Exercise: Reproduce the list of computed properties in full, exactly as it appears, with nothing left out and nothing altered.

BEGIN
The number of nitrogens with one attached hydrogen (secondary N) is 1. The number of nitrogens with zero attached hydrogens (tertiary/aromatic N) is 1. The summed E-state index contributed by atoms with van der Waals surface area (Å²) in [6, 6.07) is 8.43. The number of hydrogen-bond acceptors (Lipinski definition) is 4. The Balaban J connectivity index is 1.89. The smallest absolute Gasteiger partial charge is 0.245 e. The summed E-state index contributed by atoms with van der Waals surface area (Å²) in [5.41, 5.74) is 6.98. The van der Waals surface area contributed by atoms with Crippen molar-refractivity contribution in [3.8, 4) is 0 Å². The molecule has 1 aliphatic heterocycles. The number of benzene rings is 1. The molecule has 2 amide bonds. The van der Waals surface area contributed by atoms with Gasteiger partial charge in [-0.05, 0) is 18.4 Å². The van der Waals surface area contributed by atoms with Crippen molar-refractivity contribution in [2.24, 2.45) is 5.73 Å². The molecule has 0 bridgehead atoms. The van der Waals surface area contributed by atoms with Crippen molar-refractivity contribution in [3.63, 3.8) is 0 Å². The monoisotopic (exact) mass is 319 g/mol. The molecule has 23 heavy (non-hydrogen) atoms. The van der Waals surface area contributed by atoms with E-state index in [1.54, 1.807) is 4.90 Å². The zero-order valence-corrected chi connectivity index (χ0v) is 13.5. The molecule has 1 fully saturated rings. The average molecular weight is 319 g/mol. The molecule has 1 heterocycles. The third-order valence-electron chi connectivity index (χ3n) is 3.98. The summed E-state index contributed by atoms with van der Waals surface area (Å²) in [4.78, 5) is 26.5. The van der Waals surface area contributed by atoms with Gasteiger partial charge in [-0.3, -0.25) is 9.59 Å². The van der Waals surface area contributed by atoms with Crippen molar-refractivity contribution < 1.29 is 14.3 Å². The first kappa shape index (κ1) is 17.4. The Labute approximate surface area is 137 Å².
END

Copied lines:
The number of nitrogens with one attached hydrogen (secondary N) is 1. The number of nitrogens with zero attached hydrogens (tertiary/aromatic N) is 1. The summed E-state index contributed by atoms with van der Waals surface area (Å²) in [6, 6.07) is 8.43. The number of hydrogen-bond acceptors (Lipinski definition) is 4. The Balaban J connectivity index is 1.89. The smallest absolute Gasteiger partial charge is 0.245 e. The summed E-state index contributed by atoms with van der Waals surface area (Å²) in [5.41, 5.74) is 6.98. The van der Waals surface area contributed by atoms with Crippen molar-refractivity contribution in [3.8, 4) is 0 Å². The molecule has 1 aliphatic heterocycles. The number of benzene rings is 1. The molecule has 2 amide bonds. The van der Waals surface area contributed by atoms with Gasteiger partial charge in [-0.05, 0) is 18.4 Å². The van der Waals surface area contributed by atoms with Crippen molar-refractivity contribution in [2.24, 2.45) is 5.73 Å². The molecule has 0 bridgehead atoms. The van der Waals surface area contributed by atoms with Crippen molar-refractivity contribution in [3.63, 3.8) is 0 Å². The monoisotopic (exact) mass is 319 g/mol. The molecule has 23 heavy (non-hydrogen) atoms. The van der Waals surface area contributed by atoms with E-state index in [1.54, 1.807) is 4.90 Å². The zero-order valence-corrected chi connectivity index (χ0v) is 13.5. The molecule has 1 fully saturated rings. The average molecular weight is 319 g/mol. The molecule has 1 heterocycles. The third-order valence-electron chi connectivity index (χ3n) is 3.98. The summed E-state index contributed by atoms with van der Waals surface area (Å²) in [4.78, 5) is 26.5. The van der Waals surface area contributed by atoms with Gasteiger partial charge in [-0.3, -0.25) is 9.59 Å². The van der Waals surface area contributed by atoms with Crippen molar-refractivity contribution < 1.29 is 14.3 Å². The first kappa shape index (κ1) is 17.4. The Labute approximate surface area is 137 Å².